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I am getting date in the format as yyyy-mm-dd. I need to increment this by one day. How can I do this?

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2  
If you are using Java 8 or newer you can use the new date/time api. See this answer: stackoverflow.com/a/23910924/1115554 –  micha May 28 at 11:54

15 Answers 15

Something like this should do the trick:

String dt = "2008-01-01";  // Start date
SimpleDateFormat sdf = new SimpleDateFormat("yyyy-MM-dd");
Calendar c = Calendar.getInstance();
c.setTime(sdf.parse(dt));
c.add(Calendar.DATE, 1);  // number of days to add
dt = sdf.format(c.getTime());  // dt is now the new date
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2  
c.roll(Calendar.DATE, true); would be somewhat better for clarity. –  Esko Jan 9 '09 at 19:25
31  
@Esko, c.roll(Calendar.DATE, true) won't roll the month on the last day of the month. –  Sam Hasler Jul 31 '09 at 22:38
17  
@Ammar that's a bad idea if you didn't understood a thing –  simon arriola Dec 20 '11 at 6:02
5  
I'll quote some JavaDocs... Calendar.DATE: "...This is a synonym for DAY_OF_MONTH." I wish the JavaDocs would clarify that this would increment larger fields (like the month and year). Calendar.roll "Adds or subtracts (up/down) a single unit of time on the given time field without changing larger fields" .. Again, "larger fields" is vague but that seems consistent with Sam's comment. I wish there were a StackOverflow for fixing old the JavaDocs. –  jcalfee314 Aug 30 '12 at 12:06
    
Note that now many Date methods are deprecated, and Calendar should be use instead of Date anyway. –  Tyzoid May 24 '13 at 13:45

Java does appear to be well behind the eight-ball compared to C#. This utility method shows the way to do in Java SE 6 using the Calendar.add method (presumably the only easy way).

public class DateUtil
{
    public static Date addDays(Date date, int days)
    {
        Calendar cal = Calendar.getInstance();
        cal.setTime(date);
        cal.add(Calendar.DATE, days); //minus number would decrement the days
        return cal.getTime();
    }
}

To add one day, per the question asked, call it as follows:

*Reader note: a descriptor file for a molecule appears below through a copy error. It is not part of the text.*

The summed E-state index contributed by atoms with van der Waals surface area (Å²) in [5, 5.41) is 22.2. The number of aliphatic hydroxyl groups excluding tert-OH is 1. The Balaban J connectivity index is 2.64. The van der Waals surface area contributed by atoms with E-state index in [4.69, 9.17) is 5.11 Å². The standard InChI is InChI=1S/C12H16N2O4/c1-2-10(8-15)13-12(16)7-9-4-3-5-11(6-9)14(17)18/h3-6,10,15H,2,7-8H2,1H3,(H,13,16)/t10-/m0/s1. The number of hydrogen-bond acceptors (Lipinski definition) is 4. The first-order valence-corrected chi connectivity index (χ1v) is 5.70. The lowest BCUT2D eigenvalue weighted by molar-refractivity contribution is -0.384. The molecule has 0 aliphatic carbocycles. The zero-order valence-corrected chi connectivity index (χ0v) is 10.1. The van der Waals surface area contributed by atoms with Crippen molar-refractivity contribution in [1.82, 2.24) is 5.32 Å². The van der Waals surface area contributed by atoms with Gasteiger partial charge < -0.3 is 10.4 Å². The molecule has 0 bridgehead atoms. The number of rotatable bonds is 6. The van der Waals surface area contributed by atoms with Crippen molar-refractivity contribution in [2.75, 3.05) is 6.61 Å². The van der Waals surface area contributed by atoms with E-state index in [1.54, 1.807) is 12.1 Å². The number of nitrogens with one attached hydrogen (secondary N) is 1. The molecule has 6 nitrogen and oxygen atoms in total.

String sourceDate = "2012-02-29";
SimpleDateFormat format = new SimpleDateFormat("yyyy-MM-dd");
Date myDate = format.parse(sourceDate);
myDate = DateUtil.addDays(myDate, 1);
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Take a look at Joda-Time (http://joda-time.sourceforge.net/).

DateTimeFormatter parser = ISODateTimeFormat.date();

DateTime date = parser.parseDateTime(dateString);

String nextDay = parser.print(date.plusDays(1));
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3  
You can remove the parser calls for constructing the DateTime. Use DateTime date = new DateTime(dateString); Then, nextDay is ISODateTimeFormat.date().print(date.plusDays(1)); See joda-time.sourceforge.net/api-release/org/joda/time/… for more info. –  MetroidFan2002 Jan 10 '09 at 6:33
    
For more detailed example code using Joda-Time, see my answer to a similar question, How to add one day to a date?. –  Basil Bourque Nov 19 '13 at 0:57
SimpleDateFormat dateFormat = new SimpleDateFormat( "yyyy-MM-dd" );
Calendar cal = Calendar.getInstance();
cal.setTime( dateFormat.parse( inputString ) );
cal.add( Calendar.DATE, 1 );
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1  
Downvoted: This answer assumes Calendar is a GregorianCalendar, which ignores the current Locale. Use Calendar.getInstance() instead. –  MetroidFan2002 Jan 10 '09 at 6:29

I prefer to use DateUtils from Apache. Check this http://commons.apache.org/proper/commons-lang/javadocs/api-2.6/org/apache/commons/lang/time/DateUtils.html. It is handy especially when you have to use it multiple places in your project and would not want to write your one liner method for this.